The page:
Maybe you had a mother you could turn to, or who was fierce, or one who wasn’t even biologically related to you. All these mothers count, as Anne Lamott said. But not everyone has a simple or happy relationship with their mother. Many of us were raised or nurtured through the years by surrogates. They are birth mothers, adoptive mothers, foster mothers, mentors and Mothers of Invention. There are the ones who guided, comforted, and challenged us, and they lived next door, or across the country. Some families have no women as parents, and others have only women as parents. Some of us have lost our mothers years ago, or ties are strained or severed, and that loss is greater than words. We honor that reality too. Today is a day to reflect on mothers of all kinds, lovely and imperfect, and consider who has been a mothering presence for you in your life.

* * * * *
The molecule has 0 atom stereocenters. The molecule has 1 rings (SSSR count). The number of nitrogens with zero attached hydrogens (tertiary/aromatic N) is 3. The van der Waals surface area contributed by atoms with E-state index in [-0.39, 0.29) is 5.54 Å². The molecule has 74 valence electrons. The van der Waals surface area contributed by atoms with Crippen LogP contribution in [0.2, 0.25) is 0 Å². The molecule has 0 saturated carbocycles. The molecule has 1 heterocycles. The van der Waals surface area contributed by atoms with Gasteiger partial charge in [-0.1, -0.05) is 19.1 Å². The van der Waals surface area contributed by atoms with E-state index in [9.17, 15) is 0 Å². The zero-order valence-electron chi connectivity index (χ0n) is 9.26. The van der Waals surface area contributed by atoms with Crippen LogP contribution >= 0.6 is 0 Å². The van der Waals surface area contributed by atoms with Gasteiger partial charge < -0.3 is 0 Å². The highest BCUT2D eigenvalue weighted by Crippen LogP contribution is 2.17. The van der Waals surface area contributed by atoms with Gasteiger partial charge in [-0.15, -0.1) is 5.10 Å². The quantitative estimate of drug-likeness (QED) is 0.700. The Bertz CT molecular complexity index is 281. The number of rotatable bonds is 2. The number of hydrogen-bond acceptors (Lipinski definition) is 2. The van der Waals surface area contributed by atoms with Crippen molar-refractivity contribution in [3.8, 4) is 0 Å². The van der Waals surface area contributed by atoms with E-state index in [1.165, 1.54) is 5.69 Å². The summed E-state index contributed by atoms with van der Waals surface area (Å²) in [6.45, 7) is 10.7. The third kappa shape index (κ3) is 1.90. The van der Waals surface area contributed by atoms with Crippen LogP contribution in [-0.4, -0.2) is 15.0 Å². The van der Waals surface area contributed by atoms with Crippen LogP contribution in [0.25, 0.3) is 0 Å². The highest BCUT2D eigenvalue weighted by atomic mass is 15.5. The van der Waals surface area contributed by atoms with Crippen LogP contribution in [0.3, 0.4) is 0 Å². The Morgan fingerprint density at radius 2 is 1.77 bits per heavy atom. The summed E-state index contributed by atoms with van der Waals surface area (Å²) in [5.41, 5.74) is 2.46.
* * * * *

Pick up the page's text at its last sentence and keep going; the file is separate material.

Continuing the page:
I wonder who in your life has been a mothering presence for you? Was there a moment that you needed someone badly and your own mother or someone else helped you along the way?

Mothering is the teacher who says I know you can do better, and I won’t accept any less from you. Or the teacher who dumps out your desk and gives you a giant fresh start, erasing the backlog of old assignments to turn in.

Mothering is the Resident Assistant in a dorm who knocks on the freshman’s door at two am because from out in the hall the argument inside starts to sound steely and mean. “Can you just leave now…?” the freshman says to her guest, and the RA stands there until that happens.

Mothering the way an elder speaks the truth without blame to her young friend whose business has failed. And suddenly he hears that this loss is not his whole life. This too shall pass she tells him. And it does.